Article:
Perry On Track For Success

Alexis Perry has represented NC State, her hometown of Durham and the United States with distinction. On Friday, the track star and her team will begin play at NCAA Regionals in Jacksonville, Fla.

Alexis Perry has represented NC State, her hometown of Durham and the United States with distinction. On Thursday, she and the NC State track team will begin play at the NCAA Regionals in Jacksonville, Fla.

Perry was one of the great track stars to come out of Jordan High School in Durham. After being named the News & Observer’s Triangle Area Female Athlete of the Year coming out of high school, she chose to attend NC State. The Nutritional Science major (also minoring in Psychology) has since become one of the elite stars of the ACC, both on the track and in the classroom.

Pack Pride recently spoke to Perry ahead of the team’s trip to Jacksonville to compete. The Wolfpack begins play on Thursday, with Perry beginning on hurdles on Friday. Perry discusses her journey to NC State and around the world, along with sharing her thoughts on which teammate she thinks can do well for the Wolfpack at Regionals and beyond.

Pack Pride: At what point while in high school did eventually attending NC State become the goal for you?

Alexis Perry: I got on NC State’s radar the summer before 11th grade because I went to NC State’s Then from there, my junior year was kind of my standout year and other schools started noticing me as well. I felt that NC State was always that one school that maintained their interest in me, really showed that they wanted me and it was just kind of a special thing for me.

PP: You graduated from Jordan High School in Durham, which obviously means you are near your family and friends. What does Jordan High School and Durham mean to you?

Perry: It means a lot. Anytime that anything is posted about me, they retweet it and still show that they care so I definitely feel a lot of sentiment towards Jordan. Durham as a whole, it just a supportive community. I always feel like I have them right behind me supporting me with whatever I do. [Her family and friends] get to go to a lot of my meets because a lot of them are along the East Coast.

PP: What did you know about NC State before attending?

Perry: I didn’t know a whole lot about NC State academic-wise. I depended a lot on the visits I took to school and seeing all the resources they had for academics really meant a lot to me because I knew going into college because I knew going into college I would need help.

PP: Obviously that has paid off as you have earned academic honors in each of your years at NC State.

Perry: That is one of the biggest things NC State has taught me that I think applies to the real world; you don’t have to do anything alone. It is okay to ask for help and most of the time you are going to get help. I learned that very quickly at NC State. My freshman year I had tutors for just about everything, even classes I was not struggling in. It meant the difference between getting an A- and an A+.

PP: You have also represented the United States and traveled to Colombia. How did that come about?

Perry: My coach told me my freshman year that if things go right this season, we will end up in some other country and I will wear the USA on my chest. Things lined up correctly, and I competed in Des Moines, Iowa and qualified for the team. I remember signing up and trying on the uniform and my coaches taking lots of pictures. I looked over to him and said ‘You were right!’ and he said ‘I know!’”

PP: What does it feel like to represent your country?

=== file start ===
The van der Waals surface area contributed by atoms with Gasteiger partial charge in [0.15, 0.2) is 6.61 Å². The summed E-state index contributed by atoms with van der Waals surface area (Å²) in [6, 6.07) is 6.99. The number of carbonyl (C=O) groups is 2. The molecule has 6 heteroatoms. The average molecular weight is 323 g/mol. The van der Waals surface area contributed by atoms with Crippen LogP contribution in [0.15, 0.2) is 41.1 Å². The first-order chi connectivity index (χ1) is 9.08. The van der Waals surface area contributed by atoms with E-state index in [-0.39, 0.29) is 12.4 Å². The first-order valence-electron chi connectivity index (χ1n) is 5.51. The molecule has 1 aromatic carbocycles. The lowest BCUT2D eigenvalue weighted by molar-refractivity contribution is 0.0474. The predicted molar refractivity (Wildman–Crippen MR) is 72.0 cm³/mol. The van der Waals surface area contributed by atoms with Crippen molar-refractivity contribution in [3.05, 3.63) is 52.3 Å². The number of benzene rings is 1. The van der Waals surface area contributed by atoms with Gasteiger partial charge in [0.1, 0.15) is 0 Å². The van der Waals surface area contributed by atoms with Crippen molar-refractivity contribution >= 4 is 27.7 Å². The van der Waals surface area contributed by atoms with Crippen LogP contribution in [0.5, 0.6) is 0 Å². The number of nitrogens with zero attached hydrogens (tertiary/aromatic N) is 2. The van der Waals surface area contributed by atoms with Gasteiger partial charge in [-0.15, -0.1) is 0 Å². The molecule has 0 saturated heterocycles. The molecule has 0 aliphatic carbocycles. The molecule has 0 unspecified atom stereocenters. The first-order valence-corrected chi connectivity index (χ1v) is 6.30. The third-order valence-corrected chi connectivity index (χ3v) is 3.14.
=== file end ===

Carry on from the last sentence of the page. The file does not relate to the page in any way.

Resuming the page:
Perry: It makes me feel great. It still seems surreal even though it happened almost two years ago. When I look at the pictures and see USA on my chest and see that I was actually holding an American flag because I won for our country means a whole lot to me. I had never been that far away before, so that was definitely exciting for me. And then getting the chance to travel to a foreign country [Colombia] was even better.

PP: Who do you give most of the credit for getting to experience something like that?

Perry: I give NC State all the credit because because if I was not at NC State I am really not sure if I would have been there at all. I give a lot of the credit my Coach Coleman because he was the one that pushed me to compete in the competition that qualified me. I definitely give all credit to my coach and NC State for that.

PP: What is the relationship among student-athletes from different sports at NC State?

Perry: Everyone kind of keeps up with each other. It definitely means a lot because the football players know what you are doing, the basketball players know what you are doing, you make friends with the swim team and everybody is just asking ‘When is your next meet?’ and ‘When is your next game?’ and they are keeping up with you. They actually attend just about anything they can so we are definitely a tight-knit community.

PP: Do you feel you have what it takes to not only advance to Nationals but to also medal?

Perry: Yes I do have what it takes and I am definitely striving to make that happen.

Last year I didn’t have the best experience at regionals, so I am definitely hoping to redeem myself. I am not necessarily ‘striving for gold’ but just striving to qualify for Nationals--which is going to be top-12. I want to have fun. Our coach tells me all the time that we tend to forget that aspect, so I try to maintain that and always remember to have fun with whatever I am doing.

PP: Which of your teammates do you think my do well or surprise down in Regionals or at Nationals?

Perry: Jonathan Addison (junior long jumper from Raleigh Enloe). I feel he is constantly underrated or overlooked. With him, it just takes one jump and he is all the way in the mix. I definitely think he is someone that everybody needs to watch out for.

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